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Document Type

Article

Publication Date

2-15-2020

Publication Citation

27 Indiana J. Global Legal Studies 249 (2020)

Abstract

This paper first provides a brief description of the genesis of legal clinics in Italy, and highlights the motivations and expectations lying behind the emergence of the legal clinic movement in this context. Second, the paper gives a brief description of the institutional context of legal aid in Italy, and assesses its effectiveness in terms of granting legal assistance to those unable to afford a lawyer. The third and fourth parts then offer an account of court enforcement mechanisms that aim to ensure effective access to justice. Part three gives this account through the lens of court enforcement of the Workers' Statute, and part four gives this account through the lens of court enforcement of antidiscrimination law provisions concerning race, ethnic origin and nationality.

This paper then explores these experiences described in the first few sections, going beyond their success or failure in enforcing rights in court, to then enlarge the field of inquiry to the relation between legal strategies and political mobilization. Part five discusses the danger that institutions and strategies, designed to strengthen access to justice, might disempower rather than empower individuals and communities that they aim to serve, and that these individual and collective needs may be forced/fit into pre-established frameworks and strategies. Part six provides a context-sensitive assessment of the type of contribution legal clinics can provide in addressing the limits of the national system of access to justice, and in moving forward a critical reflection on public interest law practices in the Italian and, more broadly, in the European context.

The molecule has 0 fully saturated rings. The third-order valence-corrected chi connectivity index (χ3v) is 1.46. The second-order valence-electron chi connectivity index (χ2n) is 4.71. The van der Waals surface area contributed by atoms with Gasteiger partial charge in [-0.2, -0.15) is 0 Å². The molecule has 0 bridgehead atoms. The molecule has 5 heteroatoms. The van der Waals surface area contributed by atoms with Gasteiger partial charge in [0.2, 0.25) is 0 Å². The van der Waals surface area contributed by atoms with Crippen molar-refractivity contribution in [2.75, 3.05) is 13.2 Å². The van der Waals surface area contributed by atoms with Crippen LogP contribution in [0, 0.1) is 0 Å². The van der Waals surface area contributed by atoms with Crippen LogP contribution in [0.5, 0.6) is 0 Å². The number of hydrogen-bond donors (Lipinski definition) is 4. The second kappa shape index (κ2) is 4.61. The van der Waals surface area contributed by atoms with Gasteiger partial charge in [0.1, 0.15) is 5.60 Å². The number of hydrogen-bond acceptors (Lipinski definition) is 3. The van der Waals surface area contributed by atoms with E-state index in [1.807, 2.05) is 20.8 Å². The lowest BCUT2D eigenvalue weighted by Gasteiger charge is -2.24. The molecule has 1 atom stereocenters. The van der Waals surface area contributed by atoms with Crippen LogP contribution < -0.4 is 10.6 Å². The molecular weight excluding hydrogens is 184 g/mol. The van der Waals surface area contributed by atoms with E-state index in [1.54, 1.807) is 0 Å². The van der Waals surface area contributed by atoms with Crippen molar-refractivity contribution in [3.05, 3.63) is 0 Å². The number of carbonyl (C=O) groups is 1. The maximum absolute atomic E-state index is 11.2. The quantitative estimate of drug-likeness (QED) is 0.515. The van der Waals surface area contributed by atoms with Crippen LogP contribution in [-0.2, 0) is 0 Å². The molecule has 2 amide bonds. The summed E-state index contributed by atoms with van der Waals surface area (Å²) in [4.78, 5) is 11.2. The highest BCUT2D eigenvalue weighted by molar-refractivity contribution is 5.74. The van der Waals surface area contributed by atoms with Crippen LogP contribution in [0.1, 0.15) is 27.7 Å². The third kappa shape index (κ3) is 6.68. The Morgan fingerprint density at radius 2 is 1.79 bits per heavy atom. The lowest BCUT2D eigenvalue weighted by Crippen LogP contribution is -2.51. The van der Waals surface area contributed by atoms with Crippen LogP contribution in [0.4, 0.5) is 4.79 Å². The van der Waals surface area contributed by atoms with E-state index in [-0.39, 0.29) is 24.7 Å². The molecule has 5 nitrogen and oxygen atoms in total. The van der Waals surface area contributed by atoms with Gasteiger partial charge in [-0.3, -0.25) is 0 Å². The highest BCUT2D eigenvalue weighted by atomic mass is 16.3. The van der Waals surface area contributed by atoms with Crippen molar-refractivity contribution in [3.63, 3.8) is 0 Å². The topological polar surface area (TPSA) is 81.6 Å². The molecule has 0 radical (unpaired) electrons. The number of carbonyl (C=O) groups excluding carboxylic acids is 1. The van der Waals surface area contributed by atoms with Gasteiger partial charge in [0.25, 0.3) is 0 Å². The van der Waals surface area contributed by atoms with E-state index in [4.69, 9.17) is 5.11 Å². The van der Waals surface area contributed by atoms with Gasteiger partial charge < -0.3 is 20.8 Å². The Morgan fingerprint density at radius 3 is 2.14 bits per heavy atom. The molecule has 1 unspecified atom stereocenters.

We conclude that the coexistence of educational and social justice aims provide clinics with a number of comparative advantages over other actors of public interest law. Clinics embody a unique forum to better understand the nature of legal knowledge and legal practice, and to reflect critically on how the right to access to justice is actually enforced. Clinicians are not only a community of practice, but also a worldwide epistemic community. Legal clinics are, therefore, a space to both practice public interest law, and to rethink such practices, and to influence public policies on access to justice. Providing a reflective space on existing practices and promoting alternative practices of public interest law might thus, we argue, represent the major contribution of legal clinics in making access to justice more effective.

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